The Dangers of Blind Network Buys By Laura Maxwell-Hansen, General Manager Yahoo! New Zealand

3:52 PM, 19 August 2011

As the online media space evolves and new technology and media buying methods surface, many clients find themselves debating the question: How do we go about securing the best direct response results in an online campaign? In order to answer that question, they first need to consider the pros and cons of blind versus transparent ad networks.

Ad networks are companies that connect advertisers to a wide range of websites that want to sell remnant advertising inventory. In short, they sell space for online ads to appear. They are appealing to advertisers because campaigns can be cost effective, easier to manage and less time consuming due to reporting and optimisation efficiencies. However, Marketers need to be aware that not all online advertising networks are the same. In simple terms there are two different types of ad networks that they can choose from; blind or transparent.

With the growing pressure on agencies to build online campaigns for low costs, many clients lean towards blind network buying. Blind Networks offer good pricing to direct marketers in exchange for those marketers relinquishing control over where their ads will run. Blind networks achieve their low pricing through large bulk buys of remnant inventory.

 

However, building online campaigns across blind networks is not risk free. With blind buying, while a client may receive a site list, they will never know exactly what inventory they are getting or whether or not the sites are relevant to their campaign or brand. As a result, they run the risk of devaluing their brand. If a company’s campaign is being displayed on a website with unsavoury content then their brand is being associated with negative themes or ideas which could essentially cause harm to its image or reputation. Big brand advertisers invest heavily in building brand equity through premium media buys and developing cutting edge creative. Yet they're seemingly willing to risk eroding these gains by inadvertently positioning their brand in low quality environments.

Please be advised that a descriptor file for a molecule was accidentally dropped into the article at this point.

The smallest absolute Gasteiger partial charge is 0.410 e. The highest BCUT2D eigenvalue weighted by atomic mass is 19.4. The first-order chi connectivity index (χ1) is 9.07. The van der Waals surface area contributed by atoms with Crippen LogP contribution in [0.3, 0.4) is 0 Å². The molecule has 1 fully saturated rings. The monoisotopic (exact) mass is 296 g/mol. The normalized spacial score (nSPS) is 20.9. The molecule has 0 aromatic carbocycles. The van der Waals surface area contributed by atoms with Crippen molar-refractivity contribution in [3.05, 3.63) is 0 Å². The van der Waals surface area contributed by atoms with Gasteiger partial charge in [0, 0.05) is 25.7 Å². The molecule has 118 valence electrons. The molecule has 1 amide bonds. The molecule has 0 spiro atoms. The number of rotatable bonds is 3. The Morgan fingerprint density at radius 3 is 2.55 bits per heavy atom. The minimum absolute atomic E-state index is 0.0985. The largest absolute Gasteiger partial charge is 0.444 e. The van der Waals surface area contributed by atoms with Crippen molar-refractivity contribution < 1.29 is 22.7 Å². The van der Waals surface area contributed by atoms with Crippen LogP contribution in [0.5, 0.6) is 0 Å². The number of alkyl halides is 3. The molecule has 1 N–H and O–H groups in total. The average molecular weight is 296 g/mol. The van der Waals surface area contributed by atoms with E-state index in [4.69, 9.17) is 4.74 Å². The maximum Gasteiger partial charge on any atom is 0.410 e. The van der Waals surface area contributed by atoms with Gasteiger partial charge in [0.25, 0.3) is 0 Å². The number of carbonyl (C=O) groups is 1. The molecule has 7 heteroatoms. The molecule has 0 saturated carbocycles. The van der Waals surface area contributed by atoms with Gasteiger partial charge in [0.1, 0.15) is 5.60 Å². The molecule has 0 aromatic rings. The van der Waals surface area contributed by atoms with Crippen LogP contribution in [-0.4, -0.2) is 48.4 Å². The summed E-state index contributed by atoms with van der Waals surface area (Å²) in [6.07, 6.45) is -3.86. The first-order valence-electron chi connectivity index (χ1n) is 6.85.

This is where transparent networks step up to the plate. These are the companies that represent the publications in their portfolio with full transparency for the advertiser about where their ads will run. They typically promote high quality traffic at market prices and are heavily used by brand marketers.

Here in the New Zealand market there are many ad networks available including; Google, MSN, Ad2One, AdHub, The Performance Network (TPN), Tribal Fusion, Yahoo! New Zealand and more. Some take a transparent approach, others only offer blind network buys and some offer a combination of both approaches. While transparent networks can be a more expensive option, clients know exactly what they are paying for and can be assured that their campaign will run only on trusted, safe and credible sites.

 

As technology continues to evolve, new trends emerge in the media buying realm. We see the future of ad networks potentially lying with the Demand Side Platform (DSP). DSP’s are single buying platforms that aggregate multiple inventory sources and allow targeting against audiences at scale using a single buying currency, measurement, and optimisation. Already we are seeing positive and negative aspects of DSP’s emerge with bold claims of real time bidding, global audience targeting, self-service accountability for buyers, cost transparency and marketplace efficiency via one interface with the ability to power all ad inventory. Both globally and locally, Yahoo! is taking a measured approach to properly understand the DSP landscape and players. We consider it our role to help educate agencies and guide them through the still relatively unknown territory of DSP’s.

 

Choosing an ad network can be the decision that will either make or break an online campaign. Both blind and transparent ad networks have their advantages and disadvantages. Marketers should therefore consider some of the following questions before reaching their verdict:

• Are you comfortable with your brand being associated with random user generated content?

• Can you reach a high net-worth customer with no idea of what site your campaign is running on?

• Why would you not apply the same media decision making criteria to online as you do to offline media?

In this instance, the aphorism “you get what you pay for” rings true. Clients and marketers who are willing to invest in quality audiences understand that direct response is not only about yielding clicks and the lowest CPC… it’s also about brand credibility and maintaining brand tenure.

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